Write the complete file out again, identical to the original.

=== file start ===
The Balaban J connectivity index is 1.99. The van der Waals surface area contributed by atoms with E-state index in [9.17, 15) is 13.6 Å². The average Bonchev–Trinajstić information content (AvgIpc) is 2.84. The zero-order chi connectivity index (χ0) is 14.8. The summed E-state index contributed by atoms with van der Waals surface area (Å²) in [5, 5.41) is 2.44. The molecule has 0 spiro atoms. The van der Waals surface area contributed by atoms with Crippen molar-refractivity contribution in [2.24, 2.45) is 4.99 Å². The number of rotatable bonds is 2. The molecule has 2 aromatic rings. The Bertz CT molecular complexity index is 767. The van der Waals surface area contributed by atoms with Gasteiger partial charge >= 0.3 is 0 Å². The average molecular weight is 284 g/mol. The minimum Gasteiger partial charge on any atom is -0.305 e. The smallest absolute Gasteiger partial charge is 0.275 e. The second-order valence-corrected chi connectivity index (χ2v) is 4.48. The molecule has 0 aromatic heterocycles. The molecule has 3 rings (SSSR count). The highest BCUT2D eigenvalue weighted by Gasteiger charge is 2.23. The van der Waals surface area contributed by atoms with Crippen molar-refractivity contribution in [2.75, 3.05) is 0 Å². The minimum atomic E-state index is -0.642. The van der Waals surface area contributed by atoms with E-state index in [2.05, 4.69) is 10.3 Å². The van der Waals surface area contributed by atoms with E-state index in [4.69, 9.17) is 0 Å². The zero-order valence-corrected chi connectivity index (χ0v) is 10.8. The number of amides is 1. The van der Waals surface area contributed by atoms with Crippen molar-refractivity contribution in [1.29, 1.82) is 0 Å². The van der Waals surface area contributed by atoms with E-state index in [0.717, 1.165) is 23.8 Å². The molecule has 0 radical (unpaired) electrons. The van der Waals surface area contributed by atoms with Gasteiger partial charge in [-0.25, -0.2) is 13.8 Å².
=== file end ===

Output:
The Balaban J connectivity index is 1.99. The van der Waals surface area contributed by atoms with E-state index in [9.17, 15) is 13.6 Å². The average Bonchev–Trinajstić information content (AvgIpc) is 2.84. The zero-order chi connectivity index (χ0) is 14.8. The summed E-state index contributed by atoms with van der Waals surface area (Å²) in [5, 5.41) is 2.44. The molecule has 0 spiro atoms. The van der Waals surface area contributed by atoms with Crippen molar-refractivity contribution in [2.24, 2.45) is 4.99 Å². The number of rotatable bonds is 2. The molecule has 2 aromatic rings. The Bertz CT molecular complexity index is 767. The van der Waals surface area contributed by atoms with Gasteiger partial charge >= 0.3 is 0 Å². The average molecular weight is 284 g/mol. The minimum Gasteiger partial charge on any atom is -0.305 e. The smallest absolute Gasteiger partial charge is 0.275 e. The second-order valence-corrected chi connectivity index (χ2v) is 4.48. The molecule has 0 aromatic heterocycles. The molecule has 3 rings (SSSR count). The highest BCUT2D eigenvalue weighted by Gasteiger charge is 2.23. The van der Waals surface area contributed by atoms with Crippen molar-refractivity contribution in [2.75, 3.05) is 0 Å². The minimum atomic E-state index is -0.642. The van der Waals surface area contributed by atoms with E-state index in [2.05, 4.69) is 10.3 Å². The van der Waals surface area contributed by atoms with E-state index in [4.69, 9.17) is 0 Å². The zero-order valence-corrected chi connectivity index (χ0v) is 10.8. The number of amides is 1. The van der Waals surface area contributed by atoms with Crippen molar-refractivity contribution in [1.29, 1.82) is 0 Å². The van der Waals surface area contributed by atoms with E-state index in [0.717, 1.165) is 23.8 Å². The molecule has 0 radical (unpaired) electrons. The van der Waals surface area contributed by atoms with Gasteiger partial charge in [-0.25, -0.2) is 13.8 Å².